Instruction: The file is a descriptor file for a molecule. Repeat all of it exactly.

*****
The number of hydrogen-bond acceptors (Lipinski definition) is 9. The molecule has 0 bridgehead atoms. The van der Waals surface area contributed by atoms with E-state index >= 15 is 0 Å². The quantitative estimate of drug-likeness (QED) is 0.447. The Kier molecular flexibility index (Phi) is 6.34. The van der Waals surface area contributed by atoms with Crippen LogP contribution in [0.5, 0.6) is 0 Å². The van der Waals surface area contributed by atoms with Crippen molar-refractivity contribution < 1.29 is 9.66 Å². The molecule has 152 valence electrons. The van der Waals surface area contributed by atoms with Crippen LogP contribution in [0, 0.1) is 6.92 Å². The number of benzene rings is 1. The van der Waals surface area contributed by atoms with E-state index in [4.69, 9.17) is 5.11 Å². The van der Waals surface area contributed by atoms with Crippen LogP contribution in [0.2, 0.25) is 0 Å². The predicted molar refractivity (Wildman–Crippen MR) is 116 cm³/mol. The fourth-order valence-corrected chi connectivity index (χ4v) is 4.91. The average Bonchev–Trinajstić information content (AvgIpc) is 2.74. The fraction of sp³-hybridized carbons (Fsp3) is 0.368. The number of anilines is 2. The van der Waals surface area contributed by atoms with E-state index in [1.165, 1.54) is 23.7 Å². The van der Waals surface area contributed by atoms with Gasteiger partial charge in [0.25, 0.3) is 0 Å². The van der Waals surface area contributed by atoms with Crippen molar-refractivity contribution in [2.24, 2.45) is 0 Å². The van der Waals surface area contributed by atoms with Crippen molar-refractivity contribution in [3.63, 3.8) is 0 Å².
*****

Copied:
The number of hydrogen-bond acceptors (Lipinski definition) is 9. The molecule has 0 bridgehead atoms. The van der Waals surface area contributed by atoms with E-state index >= 15 is 0 Å². The quantitative estimate of drug-likeness (QED) is 0.447. The Kier molecular flexibility index (Phi) is 6.34. The van der Waals surface area contributed by atoms with Crippen LogP contribution in [0.5, 0.6) is 0 Å². The van der Waals surface area contributed by atoms with Crippen molar-refractivity contribution < 1.29 is 9.66 Å². The molecule has 152 valence electrons. The van der Waals surface area contributed by atoms with Crippen LogP contribution in [0, 0.1) is 6.92 Å². The number of benzene rings is 1. The van der Waals surface area contributed by atoms with E-state index in [4.69, 9.17) is 5.11 Å². The van der Waals surface area contributed by atoms with Crippen LogP contribution in [0.2, 0.25) is 0 Å². The predicted molar refractivity (Wildman–Crippen MR) is 116 cm³/mol. The fourth-order valence-corrected chi connectivity index (χ4v) is 4.91. The average Bonchev–Trinajstić information content (AvgIpc) is 2.74. The fraction of sp³-hybridized carbons (Fsp3) is 0.368. The number of anilines is 2. The van der Waals surface area contributed by atoms with E-state index in [1.165, 1.54) is 23.7 Å². The van der Waals surface area contributed by atoms with Gasteiger partial charge in [0.25, 0.3) is 0 Å². The van der Waals surface area contributed by atoms with Crippen molar-refractivity contribution in [2.24, 2.45) is 0 Å². The van der Waals surface area contributed by atoms with Crippen molar-refractivity contribution in [3.63, 3.8) is 0 Å².